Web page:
by U.Q. Magnusson


Using Generational Memory Schemes for Big Data
December 29, 2014

There are two worlds.

In the first world of computer science, physical resources are disregarded as irrelevant distractions. In the second world of natural science, physical resources are recognized as brutal reality. One stark example of this is the contrast between thread pool allocations and generational memory schemes.

Most programmers are familiar with thread pool allocations. Multiple flows of control, called threads, are placed into a container, called a pool. Each thread executes in a queue according to the interplay between its relative priority and the pool’s allowable thread count. As defined by the program, each thread allocates a part of the computer’s physical resources: memory, CPU, and I/O. When the thread fulfills its purpose, it dies to make room for the next thread in line.

Simple, right?

No. Not at all. Imagine a world in which each person is granted effective immortality. If the thread never dies, then its resources are never released. This is the hyper-idealized world of computer science, where physical resources are virtualized, commoditized abstractions applied to consistent, continuous patterns. In the natural world, of course, real-time processing is neither consistent nor continuous. It is messy and random. Inputs arrive at odd intervals, space is allocated in discontinuous patterns, and the end is always right around the next corner.

Take, for example, the processing of a financial market data feed. Your program may do several things. It can analyze the data for patterns, capture them in proprietary formats, or simply save them to disk. What all these tasks have in common is that they share a producer-consumer conundrum. If the consumer (your process thread) cannot keep up with the producer (the feed thread), then bad things happen: disconnects, memory faults, etc. Therefore, those disregarded resources of memory and I/O can quickly become ruthless determinants of life and death. Speed kills.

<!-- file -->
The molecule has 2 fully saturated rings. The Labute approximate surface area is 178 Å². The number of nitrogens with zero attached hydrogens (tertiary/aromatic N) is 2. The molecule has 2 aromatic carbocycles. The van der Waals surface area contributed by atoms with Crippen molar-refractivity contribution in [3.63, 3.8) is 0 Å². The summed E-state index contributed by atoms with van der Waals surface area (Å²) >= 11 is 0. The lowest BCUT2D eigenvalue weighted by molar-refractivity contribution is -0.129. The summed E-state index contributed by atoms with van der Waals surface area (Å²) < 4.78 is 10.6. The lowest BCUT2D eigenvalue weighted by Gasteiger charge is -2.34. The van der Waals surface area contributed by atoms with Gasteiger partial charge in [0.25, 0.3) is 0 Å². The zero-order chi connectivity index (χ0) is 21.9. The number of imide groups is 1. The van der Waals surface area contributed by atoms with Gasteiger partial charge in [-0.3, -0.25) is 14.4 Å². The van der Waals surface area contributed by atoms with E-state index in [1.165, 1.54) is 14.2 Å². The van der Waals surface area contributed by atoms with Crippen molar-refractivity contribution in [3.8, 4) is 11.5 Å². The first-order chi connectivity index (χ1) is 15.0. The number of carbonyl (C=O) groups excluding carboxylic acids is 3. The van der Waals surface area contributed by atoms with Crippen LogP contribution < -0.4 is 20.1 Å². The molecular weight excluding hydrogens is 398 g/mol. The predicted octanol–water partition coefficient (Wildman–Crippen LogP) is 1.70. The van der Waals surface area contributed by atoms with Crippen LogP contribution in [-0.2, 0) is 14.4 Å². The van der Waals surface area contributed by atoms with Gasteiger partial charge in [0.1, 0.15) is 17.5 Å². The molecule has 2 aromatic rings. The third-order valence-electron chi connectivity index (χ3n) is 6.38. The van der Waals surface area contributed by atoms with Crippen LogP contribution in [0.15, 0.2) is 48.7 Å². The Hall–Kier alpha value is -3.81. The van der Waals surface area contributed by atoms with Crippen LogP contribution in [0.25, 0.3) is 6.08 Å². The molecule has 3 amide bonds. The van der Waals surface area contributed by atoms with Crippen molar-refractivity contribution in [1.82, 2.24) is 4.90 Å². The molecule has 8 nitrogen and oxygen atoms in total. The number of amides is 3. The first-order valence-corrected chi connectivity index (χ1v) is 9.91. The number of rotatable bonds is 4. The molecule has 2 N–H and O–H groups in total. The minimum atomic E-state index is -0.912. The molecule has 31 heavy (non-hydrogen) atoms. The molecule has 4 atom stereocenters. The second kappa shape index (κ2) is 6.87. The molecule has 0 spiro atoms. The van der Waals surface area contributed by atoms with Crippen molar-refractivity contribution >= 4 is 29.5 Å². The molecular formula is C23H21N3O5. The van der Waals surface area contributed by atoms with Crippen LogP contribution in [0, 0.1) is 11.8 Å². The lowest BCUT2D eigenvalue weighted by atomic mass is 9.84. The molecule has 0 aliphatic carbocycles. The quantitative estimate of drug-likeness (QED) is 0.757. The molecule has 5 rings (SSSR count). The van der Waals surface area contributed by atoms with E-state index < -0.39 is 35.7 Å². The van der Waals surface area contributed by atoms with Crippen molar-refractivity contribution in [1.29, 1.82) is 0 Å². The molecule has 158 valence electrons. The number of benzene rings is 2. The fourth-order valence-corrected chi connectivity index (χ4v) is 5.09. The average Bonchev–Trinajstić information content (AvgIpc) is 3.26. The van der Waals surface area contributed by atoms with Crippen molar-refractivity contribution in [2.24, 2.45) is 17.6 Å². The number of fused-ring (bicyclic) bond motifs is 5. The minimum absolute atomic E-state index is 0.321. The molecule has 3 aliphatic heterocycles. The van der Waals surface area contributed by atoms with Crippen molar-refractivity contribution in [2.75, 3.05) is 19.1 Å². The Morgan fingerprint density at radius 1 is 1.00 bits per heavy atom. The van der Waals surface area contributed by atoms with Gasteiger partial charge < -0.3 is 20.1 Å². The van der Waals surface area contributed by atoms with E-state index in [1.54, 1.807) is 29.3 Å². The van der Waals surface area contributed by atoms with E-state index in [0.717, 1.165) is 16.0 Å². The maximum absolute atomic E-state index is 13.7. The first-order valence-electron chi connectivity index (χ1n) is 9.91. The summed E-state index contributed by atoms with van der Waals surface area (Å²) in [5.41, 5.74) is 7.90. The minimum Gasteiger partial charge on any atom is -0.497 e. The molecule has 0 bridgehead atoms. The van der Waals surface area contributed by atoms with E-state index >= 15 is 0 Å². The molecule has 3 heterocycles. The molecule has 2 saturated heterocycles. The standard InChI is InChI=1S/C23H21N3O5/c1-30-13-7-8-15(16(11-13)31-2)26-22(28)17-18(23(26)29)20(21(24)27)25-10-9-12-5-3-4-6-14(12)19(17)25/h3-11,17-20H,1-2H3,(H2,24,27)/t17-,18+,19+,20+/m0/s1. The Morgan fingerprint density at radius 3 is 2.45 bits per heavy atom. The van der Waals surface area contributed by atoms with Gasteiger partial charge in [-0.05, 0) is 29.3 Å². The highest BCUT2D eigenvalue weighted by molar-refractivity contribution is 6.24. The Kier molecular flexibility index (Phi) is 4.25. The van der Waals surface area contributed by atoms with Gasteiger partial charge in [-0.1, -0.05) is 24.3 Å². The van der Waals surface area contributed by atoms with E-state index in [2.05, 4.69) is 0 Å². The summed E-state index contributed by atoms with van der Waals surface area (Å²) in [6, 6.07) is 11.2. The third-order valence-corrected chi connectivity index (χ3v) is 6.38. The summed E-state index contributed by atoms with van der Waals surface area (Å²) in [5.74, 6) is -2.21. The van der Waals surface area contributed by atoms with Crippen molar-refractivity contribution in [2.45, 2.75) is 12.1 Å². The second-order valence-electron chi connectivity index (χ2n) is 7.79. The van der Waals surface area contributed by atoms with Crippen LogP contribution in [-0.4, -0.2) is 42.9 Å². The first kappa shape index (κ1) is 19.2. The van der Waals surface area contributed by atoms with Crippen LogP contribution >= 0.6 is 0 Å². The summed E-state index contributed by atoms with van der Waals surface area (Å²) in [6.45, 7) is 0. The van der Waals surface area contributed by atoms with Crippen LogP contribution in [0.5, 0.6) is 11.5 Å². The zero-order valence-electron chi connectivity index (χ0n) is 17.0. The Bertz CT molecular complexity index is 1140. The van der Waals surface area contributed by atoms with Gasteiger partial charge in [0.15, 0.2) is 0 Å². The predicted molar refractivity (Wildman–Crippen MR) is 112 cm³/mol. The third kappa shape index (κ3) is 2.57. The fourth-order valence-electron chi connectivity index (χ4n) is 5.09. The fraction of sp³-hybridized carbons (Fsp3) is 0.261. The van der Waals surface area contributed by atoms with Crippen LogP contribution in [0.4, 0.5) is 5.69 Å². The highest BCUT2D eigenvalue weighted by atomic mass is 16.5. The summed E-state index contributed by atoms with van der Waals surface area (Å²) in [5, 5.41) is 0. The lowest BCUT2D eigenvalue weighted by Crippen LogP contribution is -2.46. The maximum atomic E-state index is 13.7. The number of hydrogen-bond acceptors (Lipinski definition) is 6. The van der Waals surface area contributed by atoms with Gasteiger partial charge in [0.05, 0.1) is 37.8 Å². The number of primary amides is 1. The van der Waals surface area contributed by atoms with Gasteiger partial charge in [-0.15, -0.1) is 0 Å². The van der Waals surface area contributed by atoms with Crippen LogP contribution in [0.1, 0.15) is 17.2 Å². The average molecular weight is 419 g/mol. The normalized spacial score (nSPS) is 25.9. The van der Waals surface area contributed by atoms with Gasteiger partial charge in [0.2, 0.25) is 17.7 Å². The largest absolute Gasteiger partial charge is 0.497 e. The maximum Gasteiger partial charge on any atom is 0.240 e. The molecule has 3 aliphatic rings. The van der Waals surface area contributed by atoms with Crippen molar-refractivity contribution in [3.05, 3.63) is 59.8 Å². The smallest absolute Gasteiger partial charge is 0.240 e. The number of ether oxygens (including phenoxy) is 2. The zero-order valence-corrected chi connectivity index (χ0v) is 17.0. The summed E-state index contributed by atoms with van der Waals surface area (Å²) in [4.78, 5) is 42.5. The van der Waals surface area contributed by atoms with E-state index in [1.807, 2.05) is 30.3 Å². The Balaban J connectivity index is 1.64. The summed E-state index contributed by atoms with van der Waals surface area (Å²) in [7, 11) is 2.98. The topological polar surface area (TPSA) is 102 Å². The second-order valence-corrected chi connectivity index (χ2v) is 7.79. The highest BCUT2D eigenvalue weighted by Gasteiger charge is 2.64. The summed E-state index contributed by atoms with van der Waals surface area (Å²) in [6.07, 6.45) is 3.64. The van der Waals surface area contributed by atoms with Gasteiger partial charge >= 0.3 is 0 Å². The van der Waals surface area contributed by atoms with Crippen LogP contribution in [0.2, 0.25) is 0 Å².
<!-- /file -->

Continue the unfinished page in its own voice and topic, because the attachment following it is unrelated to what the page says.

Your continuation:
The most obvious way to meet the need for speed is to eliminate I/O bottlenecks. Anytime your program hits the hardware, it slows down. Therefore, whatever you can do in-memory, do it. This is your first optimization.

Speed is the ratio of space over time. By reducing the denominator of time, the ratio of speed increases. In modern computers, multicore processors are de rigueur, and all decent programs now use thread pools to distribute their processing over multiple cores. This divides the total time by the number of cores. More cores equals less time. This is your second optimization.

Your third optimization is the Generational Memory Scheme, or GMS. By optimizing the allocation of memory, the GMS inflates the space numerator, and thus enlarges the speed ratio. It may sound complicated, but the GMS is simple once you understand the reasoning.